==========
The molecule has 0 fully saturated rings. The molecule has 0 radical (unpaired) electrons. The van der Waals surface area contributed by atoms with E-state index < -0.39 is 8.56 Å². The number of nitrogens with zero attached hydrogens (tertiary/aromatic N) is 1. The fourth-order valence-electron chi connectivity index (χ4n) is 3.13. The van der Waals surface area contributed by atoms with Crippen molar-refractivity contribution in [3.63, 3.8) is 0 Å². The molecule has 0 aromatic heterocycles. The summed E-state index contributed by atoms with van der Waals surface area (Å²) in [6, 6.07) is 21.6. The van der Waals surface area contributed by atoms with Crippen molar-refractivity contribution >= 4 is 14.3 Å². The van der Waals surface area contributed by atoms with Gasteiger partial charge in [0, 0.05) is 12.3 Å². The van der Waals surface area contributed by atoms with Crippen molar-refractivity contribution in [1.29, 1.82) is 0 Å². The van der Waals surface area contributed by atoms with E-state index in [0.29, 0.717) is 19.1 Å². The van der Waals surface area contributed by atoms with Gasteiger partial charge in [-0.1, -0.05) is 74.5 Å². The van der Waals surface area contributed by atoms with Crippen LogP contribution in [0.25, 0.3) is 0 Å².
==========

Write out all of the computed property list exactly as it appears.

The molecule has 0 fully saturated rings. The molecule has 0 radical (unpaired) electrons. The van der Waals surface area contributed by atoms with E-state index < -0.39 is 8.56 Å². The number of nitrogens with zero attached hydrogens (tertiary/aromatic N) is 1. The fourth-order valence-electron chi connectivity index (χ4n) is 3.13. The van der Waals surface area contributed by atoms with Crippen molar-refractivity contribution in [3.63, 3.8) is 0 Å². The molecule has 0 aromatic heterocycles. The summed E-state index contributed by atoms with van der Waals surface area (Å²) in [6, 6.07) is 21.6. The van der Waals surface area contributed by atoms with Crippen molar-refractivity contribution >= 4 is 14.3 Å². The van der Waals surface area contributed by atoms with Gasteiger partial charge in [0, 0.05) is 12.3 Å². The van der Waals surface area contributed by atoms with Crippen molar-refractivity contribution in [1.29, 1.82) is 0 Å². The van der Waals surface area contributed by atoms with E-state index in [0.29, 0.717) is 19.1 Å². The van der Waals surface area contributed by atoms with Gasteiger partial charge in [-0.1, -0.05) is 74.5 Å². The van der Waals surface area contributed by atoms with Crippen LogP contribution in [0.25, 0.3) is 0 Å².